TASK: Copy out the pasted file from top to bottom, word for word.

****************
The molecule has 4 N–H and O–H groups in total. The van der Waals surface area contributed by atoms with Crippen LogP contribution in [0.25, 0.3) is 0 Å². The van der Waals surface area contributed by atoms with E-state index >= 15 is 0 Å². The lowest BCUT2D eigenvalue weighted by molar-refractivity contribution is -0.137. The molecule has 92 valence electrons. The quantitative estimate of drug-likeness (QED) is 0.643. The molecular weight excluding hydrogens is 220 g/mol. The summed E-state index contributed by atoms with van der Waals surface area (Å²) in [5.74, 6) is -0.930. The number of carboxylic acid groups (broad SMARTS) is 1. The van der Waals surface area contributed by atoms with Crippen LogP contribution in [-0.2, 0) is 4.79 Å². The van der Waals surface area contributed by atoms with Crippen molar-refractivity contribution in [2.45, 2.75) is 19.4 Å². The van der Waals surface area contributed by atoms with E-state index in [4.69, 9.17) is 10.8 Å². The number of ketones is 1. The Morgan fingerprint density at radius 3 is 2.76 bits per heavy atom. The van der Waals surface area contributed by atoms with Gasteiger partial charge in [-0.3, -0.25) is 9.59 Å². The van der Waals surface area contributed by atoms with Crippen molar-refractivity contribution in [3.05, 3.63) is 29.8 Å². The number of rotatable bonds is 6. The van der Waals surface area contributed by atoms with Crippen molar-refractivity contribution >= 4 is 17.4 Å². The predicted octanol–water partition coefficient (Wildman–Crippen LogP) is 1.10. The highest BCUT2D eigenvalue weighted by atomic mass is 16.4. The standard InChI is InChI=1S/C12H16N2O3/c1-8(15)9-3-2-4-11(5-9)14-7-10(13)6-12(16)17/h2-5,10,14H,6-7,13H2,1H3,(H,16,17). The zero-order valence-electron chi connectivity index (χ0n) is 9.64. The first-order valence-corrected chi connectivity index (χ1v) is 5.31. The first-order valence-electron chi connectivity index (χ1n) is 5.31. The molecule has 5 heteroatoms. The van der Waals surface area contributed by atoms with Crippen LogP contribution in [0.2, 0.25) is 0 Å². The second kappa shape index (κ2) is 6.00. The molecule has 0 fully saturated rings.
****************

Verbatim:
The molecule has 4 N–H and O–H groups in total. The van der Waals surface area contributed by atoms with Crippen LogP contribution in [0.25, 0.3) is 0 Å². The van der Waals surface area contributed by atoms with E-state index >= 15 is 0 Å². The lowest BCUT2D eigenvalue weighted by molar-refractivity contribution is -0.137. The molecule has 92 valence electrons. The quantitative estimate of drug-likeness (QED) is 0.643. The molecular weight excluding hydrogens is 220 g/mol. The summed E-state index contributed by atoms with van der Waals surface area (Å²) in [5.74, 6) is -0.930. The number of carboxylic acid groups (broad SMARTS) is 1. The van der Waals surface area contributed by atoms with Crippen LogP contribution in [-0.2, 0) is 4.79 Å². The van der Waals surface area contributed by atoms with Crippen molar-refractivity contribution in [2.45, 2.75) is 19.4 Å². The van der Waals surface area contributed by atoms with E-state index in [4.69, 9.17) is 10.8 Å². The number of ketones is 1. The Morgan fingerprint density at radius 3 is 2.76 bits per heavy atom. The van der Waals surface area contributed by atoms with Gasteiger partial charge in [-0.3, -0.25) is 9.59 Å². The van der Waals surface area contributed by atoms with Crippen molar-refractivity contribution in [3.05, 3.63) is 29.8 Å². The number of rotatable bonds is 6. The van der Waals surface area contributed by atoms with Crippen molar-refractivity contribution >= 4 is 17.4 Å². The predicted octanol–water partition coefficient (Wildman–Crippen LogP) is 1.10. The highest BCUT2D eigenvalue weighted by atomic mass is 16.4. The standard InChI is InChI=1S/C12H16N2O3/c1-8(15)9-3-2-4-11(5-9)14-7-10(13)6-12(16)17/h2-5,10,14H,6-7,13H2,1H3,(H,16,17). The zero-order valence-electron chi connectivity index (χ0n) is 9.64. The first-order valence-corrected chi connectivity index (χ1v) is 5.31. The first-order valence-electron chi connectivity index (χ1n) is 5.31. The molecule has 5 heteroatoms. The van der Waals surface area contributed by atoms with Crippen LogP contribution in [0.2, 0.25) is 0 Å². The second kappa shape index (κ2) is 6.00. The molecule has 0 fully saturated rings.